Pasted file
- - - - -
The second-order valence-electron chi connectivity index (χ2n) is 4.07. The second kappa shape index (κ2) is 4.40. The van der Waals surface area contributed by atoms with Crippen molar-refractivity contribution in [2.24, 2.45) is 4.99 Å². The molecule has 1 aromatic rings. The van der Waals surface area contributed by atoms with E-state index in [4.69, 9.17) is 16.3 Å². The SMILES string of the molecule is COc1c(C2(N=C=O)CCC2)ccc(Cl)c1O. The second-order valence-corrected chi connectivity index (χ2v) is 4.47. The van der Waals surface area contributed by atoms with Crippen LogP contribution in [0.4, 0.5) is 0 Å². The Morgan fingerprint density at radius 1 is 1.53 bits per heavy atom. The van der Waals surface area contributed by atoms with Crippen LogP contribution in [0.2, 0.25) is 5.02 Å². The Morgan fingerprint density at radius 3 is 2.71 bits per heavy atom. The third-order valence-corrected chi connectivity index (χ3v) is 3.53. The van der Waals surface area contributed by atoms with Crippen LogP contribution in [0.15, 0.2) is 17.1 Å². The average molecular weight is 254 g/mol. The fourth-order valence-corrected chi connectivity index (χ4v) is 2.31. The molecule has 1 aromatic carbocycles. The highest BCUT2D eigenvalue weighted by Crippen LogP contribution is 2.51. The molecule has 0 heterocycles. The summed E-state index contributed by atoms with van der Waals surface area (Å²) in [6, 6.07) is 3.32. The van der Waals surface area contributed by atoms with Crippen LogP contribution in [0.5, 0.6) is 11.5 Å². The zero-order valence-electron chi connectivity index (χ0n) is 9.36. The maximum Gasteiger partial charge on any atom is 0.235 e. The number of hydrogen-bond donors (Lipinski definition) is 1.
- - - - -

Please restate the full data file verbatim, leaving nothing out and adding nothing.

The second-order valence-electron chi connectivity index (χ2n) is 4.07. The second kappa shape index (κ2) is 4.40. The van der Waals surface area contributed by atoms with Crippen molar-refractivity contribution in [2.24, 2.45) is 4.99 Å². The molecule has 1 aromatic rings. The van der Waals surface area contributed by atoms with E-state index in [4.69, 9.17) is 16.3 Å². The SMILES string of the molecule is COc1c(C2(N=C=O)CCC2)ccc(Cl)c1O. The second-order valence-corrected chi connectivity index (χ2v) is 4.47. The van der Waals surface area contributed by atoms with Crippen LogP contribution in [0.4, 0.5) is 0 Å². The Morgan fingerprint density at radius 1 is 1.53 bits per heavy atom. The van der Waals surface area contributed by atoms with Crippen LogP contribution in [0.2, 0.25) is 5.02 Å². The Morgan fingerprint density at radius 3 is 2.71 bits per heavy atom. The third-order valence-corrected chi connectivity index (χ3v) is 3.53. The van der Waals surface area contributed by atoms with Crippen LogP contribution in [0.15, 0.2) is 17.1 Å². The average molecular weight is 254 g/mol. The fourth-order valence-corrected chi connectivity index (χ4v) is 2.31. The molecule has 1 aromatic carbocycles. The highest BCUT2D eigenvalue weighted by Crippen LogP contribution is 2.51. The molecule has 0 heterocycles. The summed E-state index contributed by atoms with van der Waals surface area (Å²) in [6, 6.07) is 3.32. The van der Waals surface area contributed by atoms with Crippen LogP contribution in [0.5, 0.6) is 11.5 Å². The zero-order valence-electron chi connectivity index (χ0n) is 9.36. The maximum Gasteiger partial charge on any atom is 0.235 e. The number of hydrogen-bond donors (Lipinski definition) is 1.